Dolmabahce Palace History: From Ottoman Residence to Presidential Palace
Dolmabahce Palace is a grandiose and opulent palace located in Istanbul, Turkey. Commissioned by Sultan Abdulmecid I, it was built during the Ottoman reign and served as the main administrative center of the Empire. It houses over 285 intricately adorned rooms with crystal chandeliers and ornate ceilings. The Dolmabahce Palace also boasts a beautiful garden that offers stunning views of the Bosphorus River.
Dolmabahce Palace History Explained
Construction of the Dolmabahce Palace
1846 to 1856
After being commissioned in 1843 by Sultan Abdulmecid, the construction of the Dolmabahce Palace started in 1846. The construction of the Dolmabahce Palace was led by renowned Turkish architects Garabet Amira Balyan and his son Nikogos Balyan. After its completion, the Dolmabahce Palace became the royal residence of the Turkish Sultans, and its first noble resident was Sultan Abdulmecid.
New Administrative Centre
1856 to 1922
After Sultan Abdulmecid made the Dolmabahce Palace his royal residence, it became the main administrative center of the Ottoman Empire. It remained the royal home till 1922, except for 20 years from 1889 when the seat of power shifted from the Dolmabahce Palace to the Yildiz Palace. Since its completion, the Dolmabahce Palace has been the home of six Sultans and a Caliph.
Seizure by the Turkish Republic
1922 to Present
After being seized by the Turkish Republic in 1922, the Dolmabahce Palace did not lose its royal stature as the administrative center. With the end of the Ottoman Empire, the palace became the residence of its first president, Mustafa Kemal Ataturk. Ataturk welcomed foreign visitors and made the Dolmabahce Palace a national, historical, and cultural center for the new Turkish Republic.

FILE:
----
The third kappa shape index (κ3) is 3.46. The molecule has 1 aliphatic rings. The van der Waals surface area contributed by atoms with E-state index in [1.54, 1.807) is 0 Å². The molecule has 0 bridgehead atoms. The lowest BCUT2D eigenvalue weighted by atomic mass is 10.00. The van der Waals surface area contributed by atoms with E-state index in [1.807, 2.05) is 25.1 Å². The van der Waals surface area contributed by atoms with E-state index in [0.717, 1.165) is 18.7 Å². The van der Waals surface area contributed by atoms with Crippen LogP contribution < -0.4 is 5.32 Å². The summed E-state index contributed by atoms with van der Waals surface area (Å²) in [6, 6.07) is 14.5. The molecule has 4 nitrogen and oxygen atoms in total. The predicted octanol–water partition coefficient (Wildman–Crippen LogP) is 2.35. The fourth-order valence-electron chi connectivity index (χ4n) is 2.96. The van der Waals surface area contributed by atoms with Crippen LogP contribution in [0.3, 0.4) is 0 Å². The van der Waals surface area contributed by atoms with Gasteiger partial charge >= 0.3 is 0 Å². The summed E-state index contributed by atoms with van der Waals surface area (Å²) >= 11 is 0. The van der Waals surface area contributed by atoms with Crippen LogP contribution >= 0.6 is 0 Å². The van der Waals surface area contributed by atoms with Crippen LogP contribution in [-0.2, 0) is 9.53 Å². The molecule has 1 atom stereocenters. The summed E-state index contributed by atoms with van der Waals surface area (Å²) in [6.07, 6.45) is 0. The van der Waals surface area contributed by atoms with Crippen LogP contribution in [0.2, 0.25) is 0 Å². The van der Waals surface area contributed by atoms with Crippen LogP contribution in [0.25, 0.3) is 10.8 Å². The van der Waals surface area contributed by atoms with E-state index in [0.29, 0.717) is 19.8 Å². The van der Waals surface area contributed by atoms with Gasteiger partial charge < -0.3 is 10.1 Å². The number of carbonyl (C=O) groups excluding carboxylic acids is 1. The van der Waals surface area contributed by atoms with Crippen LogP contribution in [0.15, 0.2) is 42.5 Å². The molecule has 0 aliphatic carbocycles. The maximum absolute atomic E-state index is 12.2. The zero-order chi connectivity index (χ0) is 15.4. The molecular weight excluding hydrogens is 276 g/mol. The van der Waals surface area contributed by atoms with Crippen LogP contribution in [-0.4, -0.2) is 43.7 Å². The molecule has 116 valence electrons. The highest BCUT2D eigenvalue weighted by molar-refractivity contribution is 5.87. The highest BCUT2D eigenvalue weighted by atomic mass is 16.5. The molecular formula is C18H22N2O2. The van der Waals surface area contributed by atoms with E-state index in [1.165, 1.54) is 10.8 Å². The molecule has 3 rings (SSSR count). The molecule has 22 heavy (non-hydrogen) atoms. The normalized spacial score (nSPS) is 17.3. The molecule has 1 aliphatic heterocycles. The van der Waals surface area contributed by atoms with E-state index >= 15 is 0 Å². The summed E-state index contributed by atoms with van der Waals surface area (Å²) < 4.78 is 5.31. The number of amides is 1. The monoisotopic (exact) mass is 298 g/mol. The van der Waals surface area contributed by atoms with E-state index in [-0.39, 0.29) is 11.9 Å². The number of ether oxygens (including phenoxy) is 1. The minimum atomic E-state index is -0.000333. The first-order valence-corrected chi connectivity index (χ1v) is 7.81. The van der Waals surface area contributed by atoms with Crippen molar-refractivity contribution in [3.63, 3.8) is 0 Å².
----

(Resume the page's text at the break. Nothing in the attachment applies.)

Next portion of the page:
Dolmabahce Palace Today
With its gorgeous neoclassical exterior and grandiose size, the Dolmabahce Palace is now a popular tourist attraction and museum that offers visitors a glimpse into the lavish lifestyle of the Ottoman sultans. Be it the gorgeous crystal chandelier or its beautiful staircase, the Palace will fascinate you with its opulence and grandeur. It is home to several artifacts as old as the Ottoman Empire. The Dolmabahce Palace has undergone extensive restoration work over the years to preserve its grandeur and beauty, and it is now open to the public for tours.
Interiors of the Dolmabahce Palace
Built by Sultan Abdulmecid in 1856, the Dolmabahce Palace consists of three main sections: the Selamlik, the Harem, and the Imperial Hall.
- The Selamlik was reserved for Sultan's official business and ceremonies. It consists of several grand halls, reception rooms, and offices, all lavishly decorated with gold leaf, crystal chandeliers, and intricate frescoes.
- The Harem was the private section of the palace where the sultan and his family resided.
- The Imperial Hall is the most grandiose section of the palace and was used for state receptions and ceremonies. It features a grand staircase leading to a central dome that is adorned with a massive crystal chandelier weighing around 4.5 tons. The hall is also decorated with murals depicting important events in Ottoman history.